The heated oxygen sensor (HO2S) is part of a closed loop-type exhaust emission system. The sensor is fitted in the exhaust manifold and is designed to monitor the exhaust gases. In weak air/fuel mixtures, oxygen content in the exhaust gas increases, decreasing the voltage output to the ECM. As the air/fuel mixture becomes richer so oxygen content decreases, increasing the voltage output to the ECM.
One side of the oxygen sensor relay coil receives an earth from the ECM on a BG wire providing the starter switch is in position II. The other side of the relay coil receives battery voltage from link 4 in the engine compartment fuse box on an N wire via the contacts of the main relay (providing it is energised). As a result the oxygen sensor relay energises and battery voltage is switched from link 4 in the engine compartment fuse box on an N wire via the closed contacts of the oxygen sensor relay to the oxygen sensor on a UR wire.
Since an earth is provided on a B wire, the integral heating element will quickly reach an efficient operating temperature from cold.
The resultant output voltage on the LGS and S wires is used by the ECM to determine what correction to fuel delivery is necessary.
CAUTION: An oxygen sensor will not operate if its power supply is removed, if it has been dropped, subjected to any impact or if cleaning materials are used on it.
The purge valve receives battery voltage on an NK wire from link 4 in the engine compartment fuse box on an N wire from the closed contacts of the main relay (providing it is energised) and a control signal from the ECM on a BW wire. The valve remains closed when the engine is cold and at idling speed to protect engine tune and catalyst performance. When the purge valve is open, fuel vapour from the charcoal canister is drawn into the throttle housing for combustion.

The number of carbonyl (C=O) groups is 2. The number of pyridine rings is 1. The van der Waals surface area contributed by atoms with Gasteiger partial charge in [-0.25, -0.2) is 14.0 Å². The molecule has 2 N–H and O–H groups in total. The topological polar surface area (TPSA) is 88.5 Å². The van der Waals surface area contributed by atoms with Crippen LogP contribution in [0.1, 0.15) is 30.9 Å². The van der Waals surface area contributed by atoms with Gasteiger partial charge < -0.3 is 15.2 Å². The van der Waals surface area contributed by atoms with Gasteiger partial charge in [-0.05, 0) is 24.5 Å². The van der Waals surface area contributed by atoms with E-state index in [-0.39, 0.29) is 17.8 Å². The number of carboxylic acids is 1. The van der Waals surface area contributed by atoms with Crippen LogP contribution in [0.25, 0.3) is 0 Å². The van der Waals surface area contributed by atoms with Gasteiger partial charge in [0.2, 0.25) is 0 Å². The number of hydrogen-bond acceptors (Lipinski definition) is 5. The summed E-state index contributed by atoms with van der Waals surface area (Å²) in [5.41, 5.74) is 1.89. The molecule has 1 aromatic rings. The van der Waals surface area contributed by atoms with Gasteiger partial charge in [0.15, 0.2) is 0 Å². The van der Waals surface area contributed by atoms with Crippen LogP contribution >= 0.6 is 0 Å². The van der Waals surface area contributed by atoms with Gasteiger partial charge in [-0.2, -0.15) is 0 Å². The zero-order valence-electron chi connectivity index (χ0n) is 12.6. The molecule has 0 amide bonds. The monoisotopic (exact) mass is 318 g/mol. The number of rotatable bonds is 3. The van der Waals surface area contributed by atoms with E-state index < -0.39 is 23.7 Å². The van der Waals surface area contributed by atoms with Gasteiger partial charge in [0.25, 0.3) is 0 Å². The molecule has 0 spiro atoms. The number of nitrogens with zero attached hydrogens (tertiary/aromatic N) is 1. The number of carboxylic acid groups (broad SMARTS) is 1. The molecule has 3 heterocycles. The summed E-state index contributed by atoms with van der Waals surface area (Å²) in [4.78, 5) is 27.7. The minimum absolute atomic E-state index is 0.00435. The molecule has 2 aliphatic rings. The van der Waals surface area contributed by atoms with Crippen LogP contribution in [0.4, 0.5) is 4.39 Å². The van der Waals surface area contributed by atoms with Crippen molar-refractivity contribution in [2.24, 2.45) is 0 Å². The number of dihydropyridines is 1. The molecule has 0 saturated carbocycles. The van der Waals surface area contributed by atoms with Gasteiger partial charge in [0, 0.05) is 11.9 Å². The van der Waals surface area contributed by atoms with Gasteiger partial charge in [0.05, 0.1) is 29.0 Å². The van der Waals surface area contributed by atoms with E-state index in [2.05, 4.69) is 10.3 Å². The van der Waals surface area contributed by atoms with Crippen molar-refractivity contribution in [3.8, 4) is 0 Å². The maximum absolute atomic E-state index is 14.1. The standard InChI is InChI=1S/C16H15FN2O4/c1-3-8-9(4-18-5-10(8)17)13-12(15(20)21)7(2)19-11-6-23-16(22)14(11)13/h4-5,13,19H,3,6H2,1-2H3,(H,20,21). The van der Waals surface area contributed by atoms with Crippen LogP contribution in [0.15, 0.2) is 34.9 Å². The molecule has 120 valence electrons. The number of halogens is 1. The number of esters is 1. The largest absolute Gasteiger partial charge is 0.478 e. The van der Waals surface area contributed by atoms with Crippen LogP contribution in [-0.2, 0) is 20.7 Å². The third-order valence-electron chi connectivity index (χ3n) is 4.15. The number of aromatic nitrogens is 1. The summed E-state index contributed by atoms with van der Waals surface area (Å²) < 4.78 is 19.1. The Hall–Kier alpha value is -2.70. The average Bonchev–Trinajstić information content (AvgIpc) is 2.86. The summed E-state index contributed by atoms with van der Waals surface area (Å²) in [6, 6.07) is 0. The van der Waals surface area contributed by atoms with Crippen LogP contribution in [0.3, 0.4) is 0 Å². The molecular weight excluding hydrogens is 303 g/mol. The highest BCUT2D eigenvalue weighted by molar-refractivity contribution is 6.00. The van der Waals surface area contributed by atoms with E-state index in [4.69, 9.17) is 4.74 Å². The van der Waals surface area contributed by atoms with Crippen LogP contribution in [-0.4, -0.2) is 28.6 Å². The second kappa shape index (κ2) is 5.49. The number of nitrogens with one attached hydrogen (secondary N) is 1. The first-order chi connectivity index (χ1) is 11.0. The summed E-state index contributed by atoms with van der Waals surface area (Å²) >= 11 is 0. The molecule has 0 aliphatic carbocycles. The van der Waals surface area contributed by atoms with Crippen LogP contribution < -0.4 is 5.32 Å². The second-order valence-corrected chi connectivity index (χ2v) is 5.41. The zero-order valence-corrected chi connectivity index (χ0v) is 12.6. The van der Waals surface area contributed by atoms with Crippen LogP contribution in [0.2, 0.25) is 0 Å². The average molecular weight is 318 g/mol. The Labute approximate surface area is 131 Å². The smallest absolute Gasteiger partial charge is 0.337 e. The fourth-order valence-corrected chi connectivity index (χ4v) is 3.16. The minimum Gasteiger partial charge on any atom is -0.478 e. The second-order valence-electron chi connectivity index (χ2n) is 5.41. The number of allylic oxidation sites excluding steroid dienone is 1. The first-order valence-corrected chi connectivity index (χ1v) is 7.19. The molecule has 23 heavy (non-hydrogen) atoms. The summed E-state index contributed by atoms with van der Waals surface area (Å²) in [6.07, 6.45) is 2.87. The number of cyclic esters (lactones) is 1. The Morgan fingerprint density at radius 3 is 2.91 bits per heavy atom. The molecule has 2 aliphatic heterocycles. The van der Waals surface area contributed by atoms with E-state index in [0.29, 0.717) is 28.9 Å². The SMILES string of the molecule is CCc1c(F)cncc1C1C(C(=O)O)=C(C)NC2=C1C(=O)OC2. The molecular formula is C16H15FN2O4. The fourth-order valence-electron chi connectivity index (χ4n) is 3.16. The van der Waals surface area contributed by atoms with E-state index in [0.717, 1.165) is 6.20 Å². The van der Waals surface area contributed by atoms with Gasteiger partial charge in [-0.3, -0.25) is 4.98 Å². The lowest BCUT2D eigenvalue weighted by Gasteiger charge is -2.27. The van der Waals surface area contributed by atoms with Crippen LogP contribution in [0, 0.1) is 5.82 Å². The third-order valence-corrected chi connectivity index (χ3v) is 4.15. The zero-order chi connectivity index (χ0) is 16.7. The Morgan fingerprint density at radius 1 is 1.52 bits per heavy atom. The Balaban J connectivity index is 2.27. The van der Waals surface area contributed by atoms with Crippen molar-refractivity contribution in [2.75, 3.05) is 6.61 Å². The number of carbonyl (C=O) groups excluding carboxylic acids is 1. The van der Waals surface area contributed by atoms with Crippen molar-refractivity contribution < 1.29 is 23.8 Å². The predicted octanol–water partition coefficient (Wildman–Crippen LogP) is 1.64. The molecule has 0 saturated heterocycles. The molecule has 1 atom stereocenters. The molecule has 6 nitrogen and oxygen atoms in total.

The switch fitted to the gearbox inhibits operation of the starter motor unless the selector lever is in position P or N.
With the selector lever in position P or N the inhibitor switch will provide an earth path for the starter relay on a BLG wire which will allow the engine to be started.
If the selector lever is in any other position than P or N, the inhibitor switch will not provide an earth path, so preventing the vehicle starting.
The inhibitor switch also provides the ECM with an input so that idle speed is automatically adjusted when a drive position is selected.
One side of the fuel pump relay coil receives battery voltage from fuse A4 in the passenger compartment fuse box on a W wire provided the starter switch is in position II. The other side of the relay coil receives an earth on a BP wire from the MEMS control unit provided the correct operating conditions exist, (see Engine Management System) causing the relay to energise.
The energised relay switches battery voltage from link 4 in the engine compartment fuse box on an N wire, via fuse C7 in the passenger compartment fuse box to the inertia fuel shutoff switch on an NS wire. Provided the inertia fuel shutoff switch remains closed, battery voltage is fed on a WP wire to the fuel pump. Since the pump has a permanent earth on a B wire it will commence operation.